According to the story, Heide acknowledged that “fired up” senior FBI leaders sought an inquiry into the “Russia collusion” allegations, which Clinton herself had approved and authorized to be distributed to the public, according to prior testimony in the trial.
Heide also acknowledged that the assertion was obvious to be untrue within a short period of time.
Heide gave evidence. Agent Joe Pientka, a supervisor in the so-called Crossfire Hurricane case, which is looking into charges of Trump-Russia collusion, informed him that leadership was “fired up” and that not beginning a probe was not an option.
That happened two days after Sussmann met with James Baker, the FBI’s chief counsel at the time, who had previously testified that Sussmann had said he was coming to the bureau on his own.
Sussmann was allegedly representing clients at the conference, including the Clinton campaign and then-Neustar tech firm executive Rodney Joffe, according to Special Counsel John Durham.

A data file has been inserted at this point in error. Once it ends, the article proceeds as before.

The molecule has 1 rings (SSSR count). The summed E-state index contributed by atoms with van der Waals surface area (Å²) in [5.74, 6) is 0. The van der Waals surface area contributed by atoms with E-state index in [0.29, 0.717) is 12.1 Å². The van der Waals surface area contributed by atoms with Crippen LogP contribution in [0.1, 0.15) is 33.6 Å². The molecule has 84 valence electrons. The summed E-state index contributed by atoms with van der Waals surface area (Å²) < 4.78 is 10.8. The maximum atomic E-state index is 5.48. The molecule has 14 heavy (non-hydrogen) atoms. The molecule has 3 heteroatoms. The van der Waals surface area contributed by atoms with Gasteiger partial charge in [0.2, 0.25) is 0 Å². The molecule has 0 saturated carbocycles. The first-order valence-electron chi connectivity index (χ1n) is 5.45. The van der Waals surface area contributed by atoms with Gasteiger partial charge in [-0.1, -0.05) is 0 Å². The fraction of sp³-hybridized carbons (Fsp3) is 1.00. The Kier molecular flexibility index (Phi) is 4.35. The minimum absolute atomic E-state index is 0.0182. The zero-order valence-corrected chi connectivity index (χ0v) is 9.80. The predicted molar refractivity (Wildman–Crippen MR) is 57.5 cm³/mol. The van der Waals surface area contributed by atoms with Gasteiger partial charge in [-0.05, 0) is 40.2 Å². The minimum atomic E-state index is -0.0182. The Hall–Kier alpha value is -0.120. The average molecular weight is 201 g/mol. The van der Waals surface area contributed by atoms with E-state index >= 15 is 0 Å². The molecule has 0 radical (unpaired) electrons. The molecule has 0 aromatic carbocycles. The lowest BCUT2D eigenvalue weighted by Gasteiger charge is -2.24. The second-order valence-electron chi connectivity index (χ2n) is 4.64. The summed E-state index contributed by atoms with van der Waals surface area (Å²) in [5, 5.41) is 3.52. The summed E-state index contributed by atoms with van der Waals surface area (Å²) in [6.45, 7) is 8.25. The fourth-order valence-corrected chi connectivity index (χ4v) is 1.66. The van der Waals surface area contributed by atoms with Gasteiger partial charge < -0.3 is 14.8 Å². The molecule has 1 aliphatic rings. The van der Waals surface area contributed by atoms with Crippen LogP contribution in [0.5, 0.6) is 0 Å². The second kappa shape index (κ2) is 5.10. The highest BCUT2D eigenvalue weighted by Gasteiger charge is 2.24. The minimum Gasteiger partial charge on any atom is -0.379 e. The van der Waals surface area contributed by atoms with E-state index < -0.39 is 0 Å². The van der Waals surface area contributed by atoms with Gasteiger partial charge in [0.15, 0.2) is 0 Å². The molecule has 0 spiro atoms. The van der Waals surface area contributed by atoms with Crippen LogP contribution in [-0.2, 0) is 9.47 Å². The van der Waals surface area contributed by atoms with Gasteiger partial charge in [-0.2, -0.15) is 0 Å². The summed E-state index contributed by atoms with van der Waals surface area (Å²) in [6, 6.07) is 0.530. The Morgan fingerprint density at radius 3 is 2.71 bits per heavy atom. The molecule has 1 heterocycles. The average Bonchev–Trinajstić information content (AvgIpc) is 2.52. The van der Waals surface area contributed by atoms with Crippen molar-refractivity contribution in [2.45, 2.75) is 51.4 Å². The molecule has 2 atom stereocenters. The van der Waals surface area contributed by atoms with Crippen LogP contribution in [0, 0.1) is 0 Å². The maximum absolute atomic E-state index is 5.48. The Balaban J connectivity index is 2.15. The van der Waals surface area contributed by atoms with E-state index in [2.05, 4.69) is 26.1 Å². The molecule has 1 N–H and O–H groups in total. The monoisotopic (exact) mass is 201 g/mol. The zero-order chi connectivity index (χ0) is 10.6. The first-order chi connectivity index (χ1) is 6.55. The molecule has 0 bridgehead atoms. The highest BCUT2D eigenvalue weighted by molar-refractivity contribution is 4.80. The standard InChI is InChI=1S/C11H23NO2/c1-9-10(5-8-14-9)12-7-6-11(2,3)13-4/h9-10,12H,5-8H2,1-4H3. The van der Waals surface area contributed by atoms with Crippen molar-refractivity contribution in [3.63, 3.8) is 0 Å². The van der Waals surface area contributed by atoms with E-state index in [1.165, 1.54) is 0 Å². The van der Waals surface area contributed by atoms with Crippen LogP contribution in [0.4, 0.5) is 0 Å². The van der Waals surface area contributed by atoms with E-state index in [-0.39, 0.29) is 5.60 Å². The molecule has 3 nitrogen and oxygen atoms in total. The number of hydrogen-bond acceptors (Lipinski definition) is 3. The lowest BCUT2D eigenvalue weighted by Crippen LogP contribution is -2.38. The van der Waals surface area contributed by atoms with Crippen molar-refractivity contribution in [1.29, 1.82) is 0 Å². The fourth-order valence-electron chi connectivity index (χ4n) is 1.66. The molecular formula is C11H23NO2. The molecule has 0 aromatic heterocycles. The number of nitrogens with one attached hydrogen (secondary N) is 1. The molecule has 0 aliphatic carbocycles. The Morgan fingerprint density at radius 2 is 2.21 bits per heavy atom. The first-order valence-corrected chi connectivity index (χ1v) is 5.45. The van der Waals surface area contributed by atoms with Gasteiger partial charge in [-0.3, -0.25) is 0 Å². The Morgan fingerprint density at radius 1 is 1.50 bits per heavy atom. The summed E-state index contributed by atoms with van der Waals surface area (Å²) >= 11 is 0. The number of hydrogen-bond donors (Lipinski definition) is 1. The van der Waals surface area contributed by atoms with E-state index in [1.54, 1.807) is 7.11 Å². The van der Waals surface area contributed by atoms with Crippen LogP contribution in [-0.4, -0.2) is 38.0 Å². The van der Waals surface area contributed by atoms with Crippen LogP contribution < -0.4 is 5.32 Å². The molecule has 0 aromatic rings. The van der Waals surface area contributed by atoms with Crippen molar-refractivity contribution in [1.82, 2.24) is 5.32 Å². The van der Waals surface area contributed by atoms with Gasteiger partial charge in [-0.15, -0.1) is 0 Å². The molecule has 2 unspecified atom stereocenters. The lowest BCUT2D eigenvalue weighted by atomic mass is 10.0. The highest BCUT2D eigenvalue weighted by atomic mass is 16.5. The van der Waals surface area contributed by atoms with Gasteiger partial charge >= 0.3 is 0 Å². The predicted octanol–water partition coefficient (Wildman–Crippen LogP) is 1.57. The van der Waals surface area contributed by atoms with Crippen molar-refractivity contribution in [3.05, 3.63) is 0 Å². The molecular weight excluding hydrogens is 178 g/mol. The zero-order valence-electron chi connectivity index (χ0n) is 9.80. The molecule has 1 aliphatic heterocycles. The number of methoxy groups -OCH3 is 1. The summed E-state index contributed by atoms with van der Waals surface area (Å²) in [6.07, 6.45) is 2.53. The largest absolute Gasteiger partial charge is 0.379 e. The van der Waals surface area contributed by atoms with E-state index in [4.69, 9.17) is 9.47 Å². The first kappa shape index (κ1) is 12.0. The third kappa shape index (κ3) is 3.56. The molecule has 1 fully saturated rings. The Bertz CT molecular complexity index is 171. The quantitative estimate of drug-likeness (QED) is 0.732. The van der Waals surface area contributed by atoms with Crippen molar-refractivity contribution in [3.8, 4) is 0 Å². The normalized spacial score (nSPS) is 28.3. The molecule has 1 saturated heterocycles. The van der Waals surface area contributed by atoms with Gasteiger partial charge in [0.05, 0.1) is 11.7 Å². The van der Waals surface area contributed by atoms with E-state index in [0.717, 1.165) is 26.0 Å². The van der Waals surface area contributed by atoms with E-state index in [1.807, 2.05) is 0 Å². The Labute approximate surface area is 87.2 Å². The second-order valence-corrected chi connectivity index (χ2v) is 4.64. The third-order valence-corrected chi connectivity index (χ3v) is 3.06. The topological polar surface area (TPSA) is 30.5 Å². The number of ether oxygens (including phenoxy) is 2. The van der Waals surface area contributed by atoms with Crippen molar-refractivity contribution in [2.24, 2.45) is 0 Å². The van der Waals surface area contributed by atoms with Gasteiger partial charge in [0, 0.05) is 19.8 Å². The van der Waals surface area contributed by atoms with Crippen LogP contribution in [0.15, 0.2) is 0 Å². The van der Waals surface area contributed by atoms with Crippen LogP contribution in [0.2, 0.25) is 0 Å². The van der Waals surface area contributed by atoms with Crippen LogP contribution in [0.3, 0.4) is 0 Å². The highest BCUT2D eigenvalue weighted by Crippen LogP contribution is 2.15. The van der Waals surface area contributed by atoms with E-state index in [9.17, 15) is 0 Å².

Heide explained that data from the FBI’s cyber division, as well as a review of internet records and other facts, led him to the conclusion that the assertion was false.
However, he explained that there were orders to continue working, despite the fact that it was clear within weeks of the start that the claim was false and that it should have been dropped.
What is also known about the situation is that President Barack Obama was briefed at the time on Clinton’s plan to accuse Trump of having Russian ties in order to divert public attention away from her own email scandal, in which she leaked government secrets to an unsecure server and was then in the news.
The preceding is a summary of an article that originally appeared on WND.